Bob Jadis was messing around with recycled wine bottles in his art shop when he stumbled on a project that has the potential to raise thousands of dollars for the Sources South Surrey and White Rock Food Bank.
Jadis, a lifelong artist who lives in White Rock, said he began painting wine bottles about three weeks ago. His idea was to put a candle inside each bottle to illuminate its colourful scheme.
After speaking with his friend Rock Lamont, a retired machinist, he learned of an easier method to produce a similar effect.
“He said ‘You don’t have to drill holes or anything, I’ll go on the internet and get some stringed lights for you, and we can put those in the bottle,’” Jadis said.
The result, Jadis added, was “absolutely beautiful.”
“We popped them in, turned them on and wow. It looked like a whole bunch of fireflies inside the bottle.”
Jadis and his wife Trude began showing the bottles to friends and realized that they were a hit. Trude refers to them as Firefly Lanterns.
“In three weeks the thing has grown from a bottle sitting on my art table to something that has tremendous potential,” Jadis said.
Jadis, a former volunteer with the Sources South Surrey White Rock food bank, plans to sell the bottles and donate 100 per cent of the profits to the food bank. Food bank manager Jaye Murray contacted Peace Arch News to raise awareness about the effort.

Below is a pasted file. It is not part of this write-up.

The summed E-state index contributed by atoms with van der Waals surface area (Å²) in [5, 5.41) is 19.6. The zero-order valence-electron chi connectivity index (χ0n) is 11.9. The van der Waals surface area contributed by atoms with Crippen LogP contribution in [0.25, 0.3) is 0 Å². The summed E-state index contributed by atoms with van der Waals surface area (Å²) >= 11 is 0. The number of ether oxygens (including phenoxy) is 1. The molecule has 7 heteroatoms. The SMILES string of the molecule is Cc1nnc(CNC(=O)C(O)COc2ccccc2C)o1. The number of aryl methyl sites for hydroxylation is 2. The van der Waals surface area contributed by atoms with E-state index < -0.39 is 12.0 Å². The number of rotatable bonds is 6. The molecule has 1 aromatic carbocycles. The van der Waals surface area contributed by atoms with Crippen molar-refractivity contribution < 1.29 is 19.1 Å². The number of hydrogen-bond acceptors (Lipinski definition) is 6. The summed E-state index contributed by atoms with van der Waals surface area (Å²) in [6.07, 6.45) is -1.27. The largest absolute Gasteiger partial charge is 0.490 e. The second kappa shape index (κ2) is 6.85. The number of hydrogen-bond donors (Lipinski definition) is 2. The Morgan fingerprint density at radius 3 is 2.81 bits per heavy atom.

Monday, Jadis delivered $1,000 to the food bank, but suspects much more money could be on the way.
“I can easily do $2,000 a month. That’s $24,000 a year,” Jadis said.
It takes about two hours to create a bottle, that includes time for removing the label, painting a base coat, adding the art and finishing with a sealant.
“It’s become a bit of a logistical program,” he said. “I’ve got 20 bottles sitting on a dining room table here that are all finished.”
When asked how he’s getting his hands on the recycled bottles, Jadis offered a joke.
“I’m doing an awful lot of drinking,” he laughed, adding that he has a relationship with a Langley restaurant that donates the empty bottles.
The string lights are attached to an artificial plastic cork. Inside the cork is a switch that controls the battery-operated lights.
Lamont purchased the string lights and gave them to Jadis as part of his contribution to food bank.
Trude, meanwhile, is handling the logistics of the operation and said she has found great success in selling the bottles to fellow athletes at her lawn bowling club.
Jadis, 83, said he has a long history of using his art to raise money for causes dear to his heart. A longtime painter and cartoonist, he’s raised about $600,000 for the Shepherds of Good Hope shelter in Ottawa.
“I’ve always been involved in feeding the hungry, my whole life.”
People interested in purchasing a firefly lantern, which cost $50 each, can contact Trude at firstname.lastname@example.org or by calling 778-292-1077.
Firefly lanterns will also be available for purchase on Saturday, Feb. 13, from 1-3 p.m. at 1458 Blackwood St.
COVID-19 safety protocols will be in place and customers are asked to wear a mask. Sales will be cash-only.